There used to be a time when companies were debating wether or not they should have an app. As everyone understood that a Mobile app is no more an option most of them started wondering what kind of Mobile apps they need, who will they be targeting or what devices they to deploy to. Also these questions lead to more questions regarding security, performance, reliability, efficiency, management, measurement, and budget. And this is where Incredible Web comes in, helping you decide the best approach to your mobile application.
Cross-Platform frameworks are considered to be more business-friendly as they often allow the enterprise to speed up time to market, lowering total cost of ownership and reducing development and maintenance costs. Some of the most popular Cross-Platform suites offers support on other elements of the SDLC (software development life cycle), such as design, testing and also management, or offer SLAs (service-level agreements) covering future device and OS upgrades or additions to the market. The Cross-Platform approach allows developers to serve the customers' needs (all kinds of devices).
A Cross-Platform approach is extremely suitable when one needs to develop a mobile application supporting many devices across several platforms. Creating multiple apps, relying on a singular development language skill set, leveraging reusable components are all on the plus side of adopting a Cross-Platform strategy at your company resulting in an overall lower Total Cost of Ownership. Not everything is bells and whistles though, if you're simply building one or two mobile apps for limited devices going native or hybrid might be more feasible.
- User Experience : Most cross-platforms frameworks don't provide the same user experience as native applications. The experience is closer to the one users have while on web apps than native apps even if the app seems to be like a native one (on app stores...). There are only a few Cross Platform frameworks which are able to provide native performance and User Experience such as Xamarin and Appcelerator. At Incredible Web we have worked with both.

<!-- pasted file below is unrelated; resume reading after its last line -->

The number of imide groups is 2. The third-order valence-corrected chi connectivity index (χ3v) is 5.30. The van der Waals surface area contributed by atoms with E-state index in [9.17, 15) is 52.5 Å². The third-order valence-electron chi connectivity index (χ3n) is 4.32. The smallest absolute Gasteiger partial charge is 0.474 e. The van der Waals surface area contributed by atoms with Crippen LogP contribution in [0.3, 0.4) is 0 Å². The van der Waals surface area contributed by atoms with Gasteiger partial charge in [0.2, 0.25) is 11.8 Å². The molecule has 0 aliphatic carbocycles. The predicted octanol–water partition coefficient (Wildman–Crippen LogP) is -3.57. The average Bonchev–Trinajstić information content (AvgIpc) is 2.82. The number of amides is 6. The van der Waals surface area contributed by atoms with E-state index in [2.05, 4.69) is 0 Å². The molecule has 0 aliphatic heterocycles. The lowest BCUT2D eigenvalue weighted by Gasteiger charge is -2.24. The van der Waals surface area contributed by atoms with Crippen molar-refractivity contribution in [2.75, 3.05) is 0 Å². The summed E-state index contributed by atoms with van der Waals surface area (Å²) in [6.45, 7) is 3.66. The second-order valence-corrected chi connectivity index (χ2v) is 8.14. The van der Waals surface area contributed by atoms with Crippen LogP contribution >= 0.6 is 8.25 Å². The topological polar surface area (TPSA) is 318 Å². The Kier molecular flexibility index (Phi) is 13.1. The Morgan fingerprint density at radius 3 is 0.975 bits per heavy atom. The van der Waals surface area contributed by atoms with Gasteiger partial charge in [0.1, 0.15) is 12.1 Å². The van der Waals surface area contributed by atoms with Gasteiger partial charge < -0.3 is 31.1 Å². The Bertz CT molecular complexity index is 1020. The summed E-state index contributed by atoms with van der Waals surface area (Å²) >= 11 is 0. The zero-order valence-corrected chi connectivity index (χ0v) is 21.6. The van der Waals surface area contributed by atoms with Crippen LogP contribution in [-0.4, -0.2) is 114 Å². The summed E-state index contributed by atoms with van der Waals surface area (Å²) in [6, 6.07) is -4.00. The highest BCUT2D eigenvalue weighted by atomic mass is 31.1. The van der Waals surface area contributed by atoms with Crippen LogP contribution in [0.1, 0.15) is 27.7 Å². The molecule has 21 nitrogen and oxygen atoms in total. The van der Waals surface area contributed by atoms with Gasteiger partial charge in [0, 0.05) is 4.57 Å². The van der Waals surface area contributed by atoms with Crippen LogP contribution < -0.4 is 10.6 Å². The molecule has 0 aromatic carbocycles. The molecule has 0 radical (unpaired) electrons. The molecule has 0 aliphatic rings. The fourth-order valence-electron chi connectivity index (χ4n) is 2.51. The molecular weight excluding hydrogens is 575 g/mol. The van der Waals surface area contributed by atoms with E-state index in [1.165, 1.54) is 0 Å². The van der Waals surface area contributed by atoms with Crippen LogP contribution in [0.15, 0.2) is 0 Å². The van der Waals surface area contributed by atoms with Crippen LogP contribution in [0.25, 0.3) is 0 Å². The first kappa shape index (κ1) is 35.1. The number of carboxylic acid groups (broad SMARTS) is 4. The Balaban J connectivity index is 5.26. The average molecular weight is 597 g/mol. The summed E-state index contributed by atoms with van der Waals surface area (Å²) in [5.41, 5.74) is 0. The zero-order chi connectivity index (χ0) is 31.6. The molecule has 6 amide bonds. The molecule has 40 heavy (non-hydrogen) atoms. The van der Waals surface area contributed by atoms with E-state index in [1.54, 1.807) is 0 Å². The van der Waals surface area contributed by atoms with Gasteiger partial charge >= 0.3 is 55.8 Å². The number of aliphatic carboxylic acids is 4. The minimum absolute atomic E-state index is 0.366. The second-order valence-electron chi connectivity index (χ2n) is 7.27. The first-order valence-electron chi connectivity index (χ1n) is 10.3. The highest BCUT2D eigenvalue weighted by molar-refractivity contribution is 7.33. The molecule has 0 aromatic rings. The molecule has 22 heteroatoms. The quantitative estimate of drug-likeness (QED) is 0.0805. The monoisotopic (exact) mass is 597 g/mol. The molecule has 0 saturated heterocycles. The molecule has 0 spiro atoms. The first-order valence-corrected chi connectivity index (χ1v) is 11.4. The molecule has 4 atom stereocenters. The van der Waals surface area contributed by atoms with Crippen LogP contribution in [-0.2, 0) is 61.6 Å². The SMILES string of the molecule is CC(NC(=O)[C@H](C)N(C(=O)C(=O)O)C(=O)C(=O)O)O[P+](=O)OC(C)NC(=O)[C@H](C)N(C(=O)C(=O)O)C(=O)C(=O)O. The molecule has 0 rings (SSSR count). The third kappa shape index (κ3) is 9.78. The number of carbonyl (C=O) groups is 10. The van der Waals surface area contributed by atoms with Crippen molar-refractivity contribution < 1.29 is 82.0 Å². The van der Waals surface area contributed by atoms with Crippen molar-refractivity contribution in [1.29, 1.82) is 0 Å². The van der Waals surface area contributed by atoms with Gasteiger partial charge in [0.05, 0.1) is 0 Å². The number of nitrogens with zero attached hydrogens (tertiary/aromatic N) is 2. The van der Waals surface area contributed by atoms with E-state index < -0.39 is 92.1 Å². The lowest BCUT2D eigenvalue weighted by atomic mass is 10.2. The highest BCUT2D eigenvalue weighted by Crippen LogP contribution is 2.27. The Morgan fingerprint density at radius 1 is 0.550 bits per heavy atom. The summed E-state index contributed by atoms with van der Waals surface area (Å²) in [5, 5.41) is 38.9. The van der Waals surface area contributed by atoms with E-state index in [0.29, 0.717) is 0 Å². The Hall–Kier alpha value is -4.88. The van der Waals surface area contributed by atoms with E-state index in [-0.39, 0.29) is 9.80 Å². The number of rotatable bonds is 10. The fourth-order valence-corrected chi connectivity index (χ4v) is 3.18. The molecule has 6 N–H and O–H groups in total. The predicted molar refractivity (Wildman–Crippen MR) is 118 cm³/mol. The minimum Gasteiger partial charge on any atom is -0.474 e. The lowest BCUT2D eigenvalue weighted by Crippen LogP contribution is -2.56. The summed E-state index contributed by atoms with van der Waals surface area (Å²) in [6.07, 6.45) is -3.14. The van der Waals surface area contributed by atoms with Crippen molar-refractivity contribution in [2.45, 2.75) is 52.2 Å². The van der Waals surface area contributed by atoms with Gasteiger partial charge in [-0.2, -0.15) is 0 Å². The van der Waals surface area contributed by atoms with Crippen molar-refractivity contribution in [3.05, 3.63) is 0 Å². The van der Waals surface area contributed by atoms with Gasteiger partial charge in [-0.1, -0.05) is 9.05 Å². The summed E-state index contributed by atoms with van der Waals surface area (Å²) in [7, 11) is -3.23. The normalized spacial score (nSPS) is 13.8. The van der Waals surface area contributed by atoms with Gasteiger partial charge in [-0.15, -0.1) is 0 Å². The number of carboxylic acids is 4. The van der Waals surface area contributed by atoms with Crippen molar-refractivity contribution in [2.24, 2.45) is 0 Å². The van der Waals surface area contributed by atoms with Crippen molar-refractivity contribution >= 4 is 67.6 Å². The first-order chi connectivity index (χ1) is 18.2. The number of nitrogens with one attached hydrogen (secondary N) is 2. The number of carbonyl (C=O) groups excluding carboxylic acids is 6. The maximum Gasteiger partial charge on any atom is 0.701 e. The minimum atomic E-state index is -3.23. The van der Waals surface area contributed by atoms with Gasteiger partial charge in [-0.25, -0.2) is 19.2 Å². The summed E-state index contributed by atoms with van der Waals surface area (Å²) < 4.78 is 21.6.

- Development : In theory cross-platforms allows “Build Once and Deploy on Multiple Devices”, in practice apps require tweaking for each platform. Typically, plan on 20-25% additional effort on each platform once the base app is built since about 75% of the codes are usable. Some device functions may already be supported by the cross-platform framework, an analysis is needed to determine what additional effort is required when developing on multiple platforms. Most cross-platform frameworks allows you to build plug-ins* for device features not supported by the platform itself. However, plug-ins need to be written for each platform, which adds to the overall effort and so brings up the cost.
- Updates: Cross-platform frameworks take time to support new functionality that becomes available when a new OS version or device model is released. (there’s also no guarantee that it will be supported.) On the other hand, native apps can stand/support the new functionality immediately. So an app might not be working on all new generation of devices, which is not what companies usually wants.
It is important to take all the points we mentioned into consideration before opting for a particular strategy. You need to make sure you understand the requirements of your typical client, the skills you have available within your team, the resources you'r willing to dedicate and the maintenance requirements of your typical projects.
*1 Plug-in: is a software component that adds a specific feature to an existing computer program.